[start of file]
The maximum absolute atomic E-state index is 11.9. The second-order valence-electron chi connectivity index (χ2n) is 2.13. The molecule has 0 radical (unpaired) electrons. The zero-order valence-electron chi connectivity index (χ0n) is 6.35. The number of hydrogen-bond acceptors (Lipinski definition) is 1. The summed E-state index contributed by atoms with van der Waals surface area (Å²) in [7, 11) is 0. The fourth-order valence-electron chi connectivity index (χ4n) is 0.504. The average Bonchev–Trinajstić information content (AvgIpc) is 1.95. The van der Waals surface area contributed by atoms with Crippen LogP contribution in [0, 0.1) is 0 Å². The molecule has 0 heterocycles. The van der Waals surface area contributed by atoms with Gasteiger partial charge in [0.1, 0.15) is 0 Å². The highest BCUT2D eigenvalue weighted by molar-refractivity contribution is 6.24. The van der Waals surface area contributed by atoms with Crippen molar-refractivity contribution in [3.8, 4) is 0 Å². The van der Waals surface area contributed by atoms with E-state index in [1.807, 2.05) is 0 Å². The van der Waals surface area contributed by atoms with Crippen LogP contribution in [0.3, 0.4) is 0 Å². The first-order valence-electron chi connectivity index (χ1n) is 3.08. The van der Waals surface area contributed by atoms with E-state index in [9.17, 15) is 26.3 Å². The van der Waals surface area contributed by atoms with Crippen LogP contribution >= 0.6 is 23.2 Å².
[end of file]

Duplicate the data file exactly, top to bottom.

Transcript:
The maximum absolute atomic E-state index is 11.9. The second-order valence-electron chi connectivity index (χ2n) is 2.13. The molecule has 0 radical (unpaired) electrons. The zero-order valence-electron chi connectivity index (χ0n) is 6.35. The number of hydrogen-bond acceptors (Lipinski definition) is 1. The summed E-state index contributed by atoms with van der Waals surface area (Å²) in [7, 11) is 0. The fourth-order valence-electron chi connectivity index (χ4n) is 0.504. The average Bonchev–Trinajstić information content (AvgIpc) is 1.95. The van der Waals surface area contributed by atoms with Crippen LogP contribution in [0, 0.1) is 0 Å². The molecule has 0 heterocycles. The van der Waals surface area contributed by atoms with Gasteiger partial charge in [0.1, 0.15) is 0 Å². The highest BCUT2D eigenvalue weighted by molar-refractivity contribution is 6.24. The van der Waals surface area contributed by atoms with Crippen molar-refractivity contribution in [3.8, 4) is 0 Å². The van der Waals surface area contributed by atoms with E-state index in [1.807, 2.05) is 0 Å². The van der Waals surface area contributed by atoms with Crippen LogP contribution in [0.3, 0.4) is 0 Å². The first-order valence-electron chi connectivity index (χ1n) is 3.08. The van der Waals surface area contributed by atoms with E-state index in [9.17, 15) is 26.3 Å². The van der Waals surface area contributed by atoms with Crippen LogP contribution >= 0.6 is 23.2 Å².